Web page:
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With Expansions and New Leases, Princeton Is Taking Stock of Independent Businesses

This article was published in Town Topics May 9, 2007

There is a general rule in business: no matter how cutthroat, intimidating, or downright rude a competitor may be, that's the way it's going to be, and you need to deal with it, or go home.

If you haven't noticed, several independent businesses in Princeton Borough's Central Business District, are dealing with "it," and doing quite well, thank you very much.

But it's always going to be an uphill battle for an independent. Not to take anything away from the national chains and franchises that add to downtown Princeton's retail eclecticism, creating a major shopping draw on weekends, the independents seem to not only fill a market niche (how else would they survive?), but also a small-town ideal that Princeton shoppers still appreciate, including a yen for spotting the owner of a shop behind the register.

But aside from that Ma and Pop appeal, a handful of Princeton independents are doing fine. Last week, one of the busiest food establishments in town, Olives, located at 22 Witherspoon, completed a six-month expansion into the space that used to house a doublewide Mandalay, which has since downsized to 26 Witherspoon, and is doing quite well. Olives is an example of a 12-year business that has always been popular, but this expansion is likely to lift the eatery to into a new level of success. On top of that, Olives owner Adam Angelakis is has everything you want in a local business owner: hand shake, a greeting that makes you know you're there and appreciated, and, of course, the food is … well, just take a look at the line between noon and 1 p.m. on a weekday.

"Both my father and uncle have been through business for many years, and I've just followed in their footsteps," Mr. Angelakis said Monday, in front of gleaming new countertops, expanded display cases, and an interior overhaul designed by architect Terence Smith, who designed Triumph Brewing Company.

The Olives owner is not shy about the fact that there needs to be a good product to get good business, but he pointed to the Princeton clientele as one that appreciates a store like his. "If it wasn't for the people that live and work in this area, we wouldn't be able to offer these things — for years we were just a soup and sandwich shop, but now we can show people what we're really about."

And, Mr. Angelakis added, there needs to be that niche: "A unique product gets attention and will be appreciated."

But it is an uphill battle, and Olives represents a specific kind of independent retail. Just a block away at the Princeton Record Exchange, owner Barry Weisfeld, for years, has faced competition from Internet shopping, as well as the purchasing of digital music outright via online stores like iTunes. This poses an increasingly difficult challenge for music storeowners, who have actually seen one of the big-box stores, Tower Records, succumb to iffy management and competition in the last year.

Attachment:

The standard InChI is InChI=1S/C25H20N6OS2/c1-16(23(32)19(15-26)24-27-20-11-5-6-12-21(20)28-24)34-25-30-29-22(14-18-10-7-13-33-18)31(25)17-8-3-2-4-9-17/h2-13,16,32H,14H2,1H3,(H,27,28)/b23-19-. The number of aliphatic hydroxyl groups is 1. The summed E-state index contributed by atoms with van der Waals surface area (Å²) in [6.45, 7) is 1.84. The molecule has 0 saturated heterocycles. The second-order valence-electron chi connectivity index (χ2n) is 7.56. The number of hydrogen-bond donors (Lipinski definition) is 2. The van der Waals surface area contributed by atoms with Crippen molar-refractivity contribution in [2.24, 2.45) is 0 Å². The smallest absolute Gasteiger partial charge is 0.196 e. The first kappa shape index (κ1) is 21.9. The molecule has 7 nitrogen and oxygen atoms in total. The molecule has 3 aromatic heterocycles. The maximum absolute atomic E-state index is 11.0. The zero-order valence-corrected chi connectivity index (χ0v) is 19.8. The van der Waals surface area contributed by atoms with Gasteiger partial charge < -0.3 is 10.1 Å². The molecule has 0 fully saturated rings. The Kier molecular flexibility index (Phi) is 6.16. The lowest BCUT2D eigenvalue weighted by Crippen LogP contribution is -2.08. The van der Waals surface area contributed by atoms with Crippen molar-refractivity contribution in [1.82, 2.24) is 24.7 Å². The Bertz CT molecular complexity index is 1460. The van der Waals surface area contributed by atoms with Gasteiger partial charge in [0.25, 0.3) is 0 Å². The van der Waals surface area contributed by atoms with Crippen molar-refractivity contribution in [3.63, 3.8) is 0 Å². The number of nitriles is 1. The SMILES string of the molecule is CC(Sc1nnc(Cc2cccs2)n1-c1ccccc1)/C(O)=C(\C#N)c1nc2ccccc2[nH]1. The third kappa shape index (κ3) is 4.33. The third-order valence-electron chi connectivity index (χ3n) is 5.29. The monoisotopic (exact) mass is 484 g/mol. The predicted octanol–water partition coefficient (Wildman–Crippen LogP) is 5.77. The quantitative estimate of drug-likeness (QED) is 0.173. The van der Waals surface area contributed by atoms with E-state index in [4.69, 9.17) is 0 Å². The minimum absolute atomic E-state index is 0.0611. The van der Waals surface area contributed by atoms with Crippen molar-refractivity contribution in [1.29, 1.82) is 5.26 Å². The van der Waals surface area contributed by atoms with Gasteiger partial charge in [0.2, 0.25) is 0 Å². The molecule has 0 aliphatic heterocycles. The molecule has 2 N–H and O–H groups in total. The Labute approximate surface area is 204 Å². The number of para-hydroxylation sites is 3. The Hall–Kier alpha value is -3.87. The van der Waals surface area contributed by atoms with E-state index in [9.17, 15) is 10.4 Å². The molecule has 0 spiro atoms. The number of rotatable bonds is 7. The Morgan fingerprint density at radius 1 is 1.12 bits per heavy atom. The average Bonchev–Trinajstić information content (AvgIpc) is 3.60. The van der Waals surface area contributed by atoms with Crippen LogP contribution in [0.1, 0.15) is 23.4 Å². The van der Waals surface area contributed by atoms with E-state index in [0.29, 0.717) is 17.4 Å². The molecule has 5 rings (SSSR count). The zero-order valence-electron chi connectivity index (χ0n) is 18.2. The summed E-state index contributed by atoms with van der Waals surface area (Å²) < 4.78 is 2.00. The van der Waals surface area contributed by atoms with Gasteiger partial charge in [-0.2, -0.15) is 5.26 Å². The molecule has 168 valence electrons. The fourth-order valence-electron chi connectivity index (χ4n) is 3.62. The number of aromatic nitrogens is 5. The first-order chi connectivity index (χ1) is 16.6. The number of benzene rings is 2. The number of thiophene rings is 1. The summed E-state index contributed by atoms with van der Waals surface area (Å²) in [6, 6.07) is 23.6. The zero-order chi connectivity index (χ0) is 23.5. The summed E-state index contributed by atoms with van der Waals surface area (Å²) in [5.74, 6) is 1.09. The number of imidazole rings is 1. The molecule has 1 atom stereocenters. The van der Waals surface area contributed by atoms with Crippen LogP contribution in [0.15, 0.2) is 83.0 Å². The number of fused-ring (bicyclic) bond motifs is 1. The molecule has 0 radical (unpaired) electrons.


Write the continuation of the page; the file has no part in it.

But Mr. Weisfeld just finalized a multi-year contract extension for his location at 20 S. Tulane Street. Is he immune to the competition? Absolutely not, he said. "If you're a property owner, wouldn't you want to sign with something like a chain that would guarantee the terms of a lease?"

But again, the Record Exchange provides a niche in downtown Princeton, as well as a proven track record since opening in 1980. "This business is so complicated, but it can work in the right space, and we think we've figured a few things out along the way," Mr. Weisfeld said.

However, Princeton is still mourning the loss of Micawber Books, which was, for all intents and purposes, a poster child for successful independent local business. While Micawber owners made clear that the store's closing was deliberate, rather than a slow decay in the shadow of the Internet and large-scale bookstores, the loss was felt by some business owners. Micawber's ultimate replacement, Labyrinth Books, an independent chain with three locations, should bring some independent equilibrium back to that part of Nassau Street, right next to fellow indies Forest Jewelers and Landau.

It should be noted that Princeton University, which conducted the search and was ultimately responsible for Labyrinth coming to Princeton to sell student texts as well as other assorted titles, could have brought in a national chain. It didn't.

"They've been overly concerned if this move was going to be OK, and from our concern, it's been terrific," said Robert Landau, who owns Landau with his brother, Henry.

Mr. Landau added that bringing increased student foot traffic across Nassau Street could mean a boon for some shops in town, but warned that business owners should not relay too heavily on a comfortable customer base: "You've got to be competitive. You can say what you want about being independent, but if people can get a better deal someplace else, why not?"

That is largely what drives Hinkson's, at 28 Spring Street. The fact that a small office store can be competitive nowadays is rare, but they make it work. "We don't have the manpower or the advertising power, but we can help a customer regardless of a situation, including being price competitive.

"You won't find many Mom and Pop stationery stores anymore — they're just not there, but we have a niche in Princeton."

Whatever the formula, for these stores, it's worked and it's likely they're here to stay.

 

This Article was written by locally renowned writer Matthew Hersh and Published in the Town Topics on 05/09/07. We appreciate their attention to the local businesses of Princeton, and highly recommend Town Topics if you're interested in keeping up on Princeton news and events.

 

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